– Provides the possibility of multi-factor authentication. If a variable access code is used, there will be a field for it on the phishing page.
– After hacking, an additional phone number or smartphone is tied to the account so that access can be restored without social engineering.
– Shutting down the fake site immediately after the attack to cover their tracks. This is a new challenge for the cybersecurity industry: identify phishing pages before thathow they will be used.

It is clear that even with this level of preparation, vishing does not always work. In case of failure, the attackers analyze the information received and change tactics. Krebs’ interlocutors argue that people employed in this industry have developed their skills over the years. Fortunately, this summer’s particular series of attacks shows that its authors are better at social engineering than blackmail, withdrawals and the like.

The countermeasure for any social engineering attack is primarily employee training. For example, in the FBI report, company employees are advised to bookmark a page for accessing the company’s web services and open it, and not the link that the attackers send. You can also hinder penetration using technical methods – for example, restricting access to the VPN to devices from the whitelist. The most promising method is a dongle to access corporate resources, which simply won’t work on a fake page. But it is not so easy to issue such a key to hundreds or even thousands of employees, especially if they work remotely. The universal recommendation remains to reduce the potential damage from hacking one account.

What else happened:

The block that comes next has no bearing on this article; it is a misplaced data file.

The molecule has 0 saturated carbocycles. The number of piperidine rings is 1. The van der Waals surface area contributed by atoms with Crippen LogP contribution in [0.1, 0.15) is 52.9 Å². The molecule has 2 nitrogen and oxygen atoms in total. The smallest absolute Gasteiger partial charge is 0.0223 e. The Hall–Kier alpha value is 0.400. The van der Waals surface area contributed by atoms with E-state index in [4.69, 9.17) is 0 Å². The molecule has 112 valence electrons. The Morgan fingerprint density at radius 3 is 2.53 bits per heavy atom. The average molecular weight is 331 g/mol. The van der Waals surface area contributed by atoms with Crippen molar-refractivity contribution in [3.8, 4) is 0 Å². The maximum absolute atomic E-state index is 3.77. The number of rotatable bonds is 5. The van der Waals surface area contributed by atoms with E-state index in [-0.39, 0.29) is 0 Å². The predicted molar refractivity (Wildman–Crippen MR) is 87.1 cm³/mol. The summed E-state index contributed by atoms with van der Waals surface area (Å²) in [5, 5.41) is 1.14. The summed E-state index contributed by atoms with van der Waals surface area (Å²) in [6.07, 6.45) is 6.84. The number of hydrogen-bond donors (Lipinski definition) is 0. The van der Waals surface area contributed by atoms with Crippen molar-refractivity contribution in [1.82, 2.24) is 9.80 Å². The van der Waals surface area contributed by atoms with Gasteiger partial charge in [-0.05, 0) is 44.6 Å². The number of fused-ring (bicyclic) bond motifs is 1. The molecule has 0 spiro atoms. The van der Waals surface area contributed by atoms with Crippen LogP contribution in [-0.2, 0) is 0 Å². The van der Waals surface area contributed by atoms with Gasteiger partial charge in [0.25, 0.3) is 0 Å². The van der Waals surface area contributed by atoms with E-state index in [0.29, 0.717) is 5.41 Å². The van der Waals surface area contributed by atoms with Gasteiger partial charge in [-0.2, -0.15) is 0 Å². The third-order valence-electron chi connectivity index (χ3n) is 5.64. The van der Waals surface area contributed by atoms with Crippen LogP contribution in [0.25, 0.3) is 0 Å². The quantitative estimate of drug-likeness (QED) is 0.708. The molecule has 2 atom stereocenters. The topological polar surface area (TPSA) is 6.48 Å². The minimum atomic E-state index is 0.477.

Google has closed a vulnerability in corporate email service (part of the G Suite package) that allowed sending messages on behalf of any Gmail user or G Suite subscriber. The peculiarity of the problem was that during spoofing, Google’s “quality marks” (SPF and DMARC) were preserved, which distinguishes this bug from other methods of forging the real address of the sender. The vulnerability was closed a few hours after publication report, although by that time Google had been aware of the bug for half a year.

Another interesting email vulnerability: in some clients (for example, in Thunderbird) in standard links like mailto: you can attach a file as an argument. A theoretical example of an attack is shown in the screenshot above: we send a link to the victim, clicking on it creates a message with the sender’s address and an attached file. Read more in news and work researchers from the Ruhr and Westphalian universities.

IN THE USA arrested dozens of people who used the bug in Santander ATMs. A software error allowed to withdraw more money from debit cards than was on the account. The bank had to turn off all ATMs in the country for several hours.

Discovered a new botnet that attacks devices and servers with weak SSH passwords. A feature of the botnet is its decentralization: there is no single command server, the network is controlled distributed among the infected devices.

Interesting method creating a copy of the keys to the lock: record the sounds made by the real key that the owner opens the door with, and then, based on the analysis of clicks, restore the shape of the key